One way of making the tweeter panel. Takes some time, but looks nice - to my eyes.

Left: Terminal panel ready. Right: Front panels ready for driver routing.
Chamfering the front panels is optional. Make sure you don't chamfer more than making enough space for the 8" bass driver, 225 mm.
I suggest chamfering to 230 mm effective width.
I used oak fillets for the front panel.

Chamfer driver holes to about half depth.

Routing for the tweeter. The 9130 tweeter has this odd non-symmetrical placement of terminals.

Pretty much ready for damping materials before the fronts are glued on.

Cutting felt damping sheets. Don't forget to make a hole for the midrange-tweeter wires. Much easier this way than after.

Left: Cabs with all felt in place. Right. Damping of bottom compartments next to the port.
Cut two pieces of 20 x 50 cm acoustilux and fold like seen. This for both sides of the port.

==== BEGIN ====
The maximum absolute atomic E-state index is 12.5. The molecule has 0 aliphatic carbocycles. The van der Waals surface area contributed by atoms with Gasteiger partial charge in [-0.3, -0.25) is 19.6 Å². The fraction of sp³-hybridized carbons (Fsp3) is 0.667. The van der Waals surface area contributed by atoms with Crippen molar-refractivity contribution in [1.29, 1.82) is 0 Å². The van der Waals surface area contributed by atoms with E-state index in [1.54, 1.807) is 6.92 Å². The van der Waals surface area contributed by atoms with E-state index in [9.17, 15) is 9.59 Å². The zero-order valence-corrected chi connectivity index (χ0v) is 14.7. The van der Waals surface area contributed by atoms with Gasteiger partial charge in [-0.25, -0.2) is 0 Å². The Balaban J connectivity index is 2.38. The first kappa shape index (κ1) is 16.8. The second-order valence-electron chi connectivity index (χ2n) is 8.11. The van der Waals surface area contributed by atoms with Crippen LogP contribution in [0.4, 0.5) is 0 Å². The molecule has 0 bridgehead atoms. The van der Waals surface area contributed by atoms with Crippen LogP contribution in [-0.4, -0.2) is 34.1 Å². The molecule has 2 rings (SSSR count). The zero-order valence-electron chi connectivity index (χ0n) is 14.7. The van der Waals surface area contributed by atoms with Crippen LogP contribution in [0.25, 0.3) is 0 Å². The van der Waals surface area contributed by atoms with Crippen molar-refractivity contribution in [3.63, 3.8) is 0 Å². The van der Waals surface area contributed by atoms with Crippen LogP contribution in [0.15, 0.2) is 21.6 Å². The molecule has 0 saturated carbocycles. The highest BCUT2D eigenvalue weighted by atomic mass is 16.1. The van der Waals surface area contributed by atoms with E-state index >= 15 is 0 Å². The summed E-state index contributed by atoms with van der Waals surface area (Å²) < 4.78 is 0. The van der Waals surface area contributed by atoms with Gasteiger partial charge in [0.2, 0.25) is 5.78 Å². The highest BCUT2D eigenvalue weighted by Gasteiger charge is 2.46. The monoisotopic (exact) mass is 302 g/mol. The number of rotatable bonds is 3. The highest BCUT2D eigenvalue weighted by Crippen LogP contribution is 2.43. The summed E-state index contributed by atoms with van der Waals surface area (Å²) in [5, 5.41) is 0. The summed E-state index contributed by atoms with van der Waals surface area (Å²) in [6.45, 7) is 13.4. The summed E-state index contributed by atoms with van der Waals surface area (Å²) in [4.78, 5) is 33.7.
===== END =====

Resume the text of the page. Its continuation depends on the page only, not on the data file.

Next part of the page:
Left: Bottom compartment damped with acoustilux.
Right: Prepare 2 pcs 20 x 50 cm acoustilux to cover the crossover placed on rear panel behind bass driver.

Mid-tweeter compartment filled with 300 grams sheeps wool.

I have grown more and more fond of using sheeps wool for midrange cabinets. Stuffing the midrange cabinets with sheeps wool effectively eliminates any sound bouncing back and hitting the thin speaker cone and distorting the signal.


A few comments on MEASUREMENTS before you start interpreting the readings below.